A replica of
Jake and Elwood’s
famous ride helps turn
former correctional facility
into a world-class
A police car with a large public address system on its roof was parked at Joliet Prison last weekend. The vehicle, owned by Blues Brothers tribute band The Blooze Brothers, was among many sights and sounds at the 2nd Great Joliet Prison Break-In on Saturday, August 24.
The Break-In is a fundraiser held for the benefit of the Joliet Area Historical Museum, which is on a mission to turn the Old Joliet Prison into a world-class tourist attraction. In addition to the replica of the famous Bluesmobile, the event featured food, drinks, and performances by Chicago band Ides of March.
“Last year we drew about 3,500 people and raised about $130,000,” says Heritage Corridor Visitors Bureau Marketing Manager Dan Mulka, who represented one of the event’s co-sponsors. “Some guests came from as far away as Oklahoma.”
JOLIET AREA HISTORICAL MUSEUM
JOLIET PRISON BREAK-IN
Opened in 1858, Joliet Prison is comprised of 20 separate buildings that housed a fire department, a hospital, and a mattress factory. It earned fame as the location where Elwood Blues (Dan Akroyd) picks up his brother Jake (John Belushi) in the opening of the 1979 film, The Blues Brothers.
In the scene, Jake, who has just completed a stretch in the joint, is not impressed with the 1974 Dodge Monaco that his brother purchased from a Mount Prospect, IL city police auction. After the car hurdles over the suspended leaves of the 95th St. Bridge, he admits that it has “pretty good pickup,” and Elwood describes its merits, which include a “cop motor, cop tires, cop suspension, and cop shocks.”
Since then, the prison has been featured in a number of movies and TV shows including the 1994 blockbuster, Natural Born Killers, and the Fox drama series, Prison Break.
THE PICKUP | THE BLUES BROTHERS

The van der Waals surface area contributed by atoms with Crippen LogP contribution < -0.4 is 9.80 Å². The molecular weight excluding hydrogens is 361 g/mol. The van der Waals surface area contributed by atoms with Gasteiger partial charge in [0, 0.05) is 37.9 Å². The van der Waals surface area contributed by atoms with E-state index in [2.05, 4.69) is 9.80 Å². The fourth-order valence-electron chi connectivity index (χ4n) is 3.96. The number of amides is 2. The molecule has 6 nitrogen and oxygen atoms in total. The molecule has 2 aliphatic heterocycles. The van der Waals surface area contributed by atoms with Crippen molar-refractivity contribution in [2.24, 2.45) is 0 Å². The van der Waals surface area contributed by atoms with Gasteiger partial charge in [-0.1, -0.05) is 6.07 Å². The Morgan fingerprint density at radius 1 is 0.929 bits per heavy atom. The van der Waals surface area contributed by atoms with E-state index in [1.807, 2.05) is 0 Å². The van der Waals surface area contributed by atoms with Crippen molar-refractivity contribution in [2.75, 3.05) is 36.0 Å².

A strange attraction
The Joliet Area Historical Museum began offering guided tours of the prison during the warmer months of 2018. Taking visitors through several areas of the facility, the walkabouts average about 20 people per session and include a peek at one of the original cells measuring four- by seven-foot wide and seven-foot high.
According to Mulka, the tours have been selling out regularly, “even on weekdays.”
“There’s a strange attraction to seeing a few of the slightly ruined areas,” he says, adding that his favorite stop is another area seen in The Blues Brothers.
“If you view the final scene where they’re playing Jail House Rock, there’s a painting on the wall that looks like a logo inscribed with the words, ‘It’s never to late to mend,’” he says. “That quote is etched into the floor of the solitary confinement building.”
The annual Break-In celebration was launched last year and featured a performance by The Blooze Brothers tribute band, who brought their ride to this year’s event. It raises funds that “go back into the prison to help for signage and repairs and to make it a better worldwide attraction,” says Mulka.
Send your bluesy updates to Reel Chicago Editor Dan Patton, firstname.lastname@example.org.